Common adverse effects seen with GA in clinical studies include dyspnea (14%), influenza (14%), injection site reaction (8%), nausea (15%), palpitations (9%), rash (19%), and vasodilation (20%).32 While GA is generally well tolerated, injection site reactions are common, and up to 16% of patients experience a postinjection syndrome (ie, chest palpitations, anxiety, flushing, tachycardia, and shortness of breath).32 Long-term safety and efficacy were demonstrated in a 15-year analysis of an ongoing open-label cohort. No long-term safety concerns were identified and few patients experienced relapses or disease progression.66 GA is classified as pregnancy category B and exposure during pregnancy has not been associated with an increase in spontaneous abortion or fetal abnormalities.67 Relapse rates may be reduced when switching therapy secondary to lack of effectiveness; however, there is evidence that if the therapeutic switch is due to intolerable adverse effects, relapse rates may not change significantly.68 With regard to switching from IFN to GA, a small study of 39 patients with RRMS found that the annualized relapse rate remained similar to the “pre-switch” rate among patients switching because of adverse effects (0.33 vs 0.31; pre- vs post switch, respectively). However, patients who switched due to lack of effectiveness experienced a reduction in relapse rate (1.55 vs 0.62).

Mitoxantrone

In 2000, mitoxantrone, an anthracycline initially used as a chemotherapeutic agent, was approved for the treatment of aggressive RRMS, SPMS, and PRMS,69 based largely on the results of the European Mitoxantrone in Multiple Sclerosis Group study.46 This phase 3, multicenter, double-blind study randomized 194 patients with either RRMS or SPMS to placebo, mitoxantrone 5 mg/ m2, or mitoxantrone 12 mg/m2 every 3 months for 24 months. Patients treated with mitoxantrone 12 mg/m2 experienced a significant reduction in MRI end points (fewer gadolinium enhanced lesions at 24 months; 0% vs 16%) and number of relapses (24.08 vs 76.77; P = .0002) versus placebo. EDSS change was significantly lower in the mitoxantrone 12 mg/m2 versus placebo group (—0.13 vs 0.23; P = .0194), as was the ambulation index (0.30 vs 0.77; P = .0306). Based on a systematic review of the literature, the authors concluded that mitoxantrone had partial efficacy in reducing relapse frequency and disease progression in patients with worsening RRMS, PRMS, and SPMS.70 The typical dose of mitoxantrone is 12 mg/m2 IV over 15 minutes every 3 months, with a maximum cumulative lifetime dose of mitoxantrone not to exceed 140 mg/m2.71 Common adverse effects of mitoxantrone include nausea (76%), alopecia (61%), menstrual disorders (61%), amenorrhea (43%), respiratory tract infections (53%), and urinary tract infections (32%).36,71 Cardiotoxicity is a significant concern with mitoxantrone, and based on pooled data from various studies, with mitoxantrone use, the rate of left ventricular dysfunction is approximately 12% and the risk of heart failure is approximately 0.4%.69 However, there is a wide range of incidence rates reported in the literature. In addition, the incidence rate of treatment-related leukemia with mitoxantrone is approximately 0.8%.69 Given the significant risk of toxicity, it is generally recommended that mitoxantrone be reserved for patients who have rapidly declined or have failed other therapies.71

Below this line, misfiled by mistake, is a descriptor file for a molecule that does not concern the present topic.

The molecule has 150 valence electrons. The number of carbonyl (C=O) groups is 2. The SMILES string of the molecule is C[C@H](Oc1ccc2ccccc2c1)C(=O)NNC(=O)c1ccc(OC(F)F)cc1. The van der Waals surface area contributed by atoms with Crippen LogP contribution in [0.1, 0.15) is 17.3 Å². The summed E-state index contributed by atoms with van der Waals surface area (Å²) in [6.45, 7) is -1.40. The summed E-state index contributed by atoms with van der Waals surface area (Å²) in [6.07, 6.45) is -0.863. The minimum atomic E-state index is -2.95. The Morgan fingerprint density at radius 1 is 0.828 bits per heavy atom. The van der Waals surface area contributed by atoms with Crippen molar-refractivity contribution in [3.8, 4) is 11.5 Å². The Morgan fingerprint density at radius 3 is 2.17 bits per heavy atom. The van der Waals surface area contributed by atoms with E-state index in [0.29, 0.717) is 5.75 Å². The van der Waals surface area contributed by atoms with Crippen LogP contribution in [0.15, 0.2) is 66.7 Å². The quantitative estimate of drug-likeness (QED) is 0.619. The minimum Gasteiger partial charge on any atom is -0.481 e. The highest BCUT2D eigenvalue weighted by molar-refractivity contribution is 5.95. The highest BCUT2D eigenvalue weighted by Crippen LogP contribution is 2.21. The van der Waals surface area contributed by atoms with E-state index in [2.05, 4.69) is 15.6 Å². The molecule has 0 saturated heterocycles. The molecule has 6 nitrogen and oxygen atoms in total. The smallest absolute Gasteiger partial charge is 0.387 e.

Natalizumab

Natalizumab has been compared with placebo and evaluated as add-on therapy to IFN in pivotal trials.72,73 The Natalizumab Safety and Efficacy in Relapsing Remitting Multiple Sclerosis (AFFIRM) study randomized 942 patients in a 2:1 ratio to receive either natalizumab 300 mg or a matching placebo via IV infusion every 4 weeks for more than 2 years.72 Compared with placebo, natalizumab reduced the risk of sustained progression of disability by 42% over 2 years (hazard ratio [HR] 0.58; 95% CI, 0.43-0.77) and was associated with a lower annualized relapse rate (0.23 vs 0.73; P <.001).72 The accumulation of new or enlarging hyperintense lesions (on T2-weighted MRI) was reduced by 83% with natalizumab therapy and the number of lesions (detected by gadolinium-enhanced MRI) was reduced by 92% with natalizumab therapy. The Safety and Efficacy of Natalizumab in Combination with Interferon Beta-1a in Patients with Relapsing Remitting Multiple Sclerosis (SENTINEL) study evaluated the addition of natalizumab to IFNβ-1a in patients who had at least 1 MS relapse in the past 12 months prior to randomization. Patients were randomized to receive IV natalizumab 300 mg every 4 weeks (n = 589) or a matching placebo (n = 582) in addition to IFNβ-1a for up to 116 weeks. Treatment with natalizumab plus IFNβ-1a resulted in a 24% reduction in the RR of sustained disability progression (HR 0.76; 95% CI, 0.61-0.96; P = .02), a lower annualized relapse rate (0.34 vs 0.75; P <.001), and fewer new or enlarging lesions in T2-weighted MRI (0.9 vs 5.4; P <.001) compared with IFNβ-1a alone. Natalizumab was approved for use in patients with RRMS in 2004 and is considered an option for patients with an inadequate response or unable to tolerate first-line treatment (ie, IFN, GA).37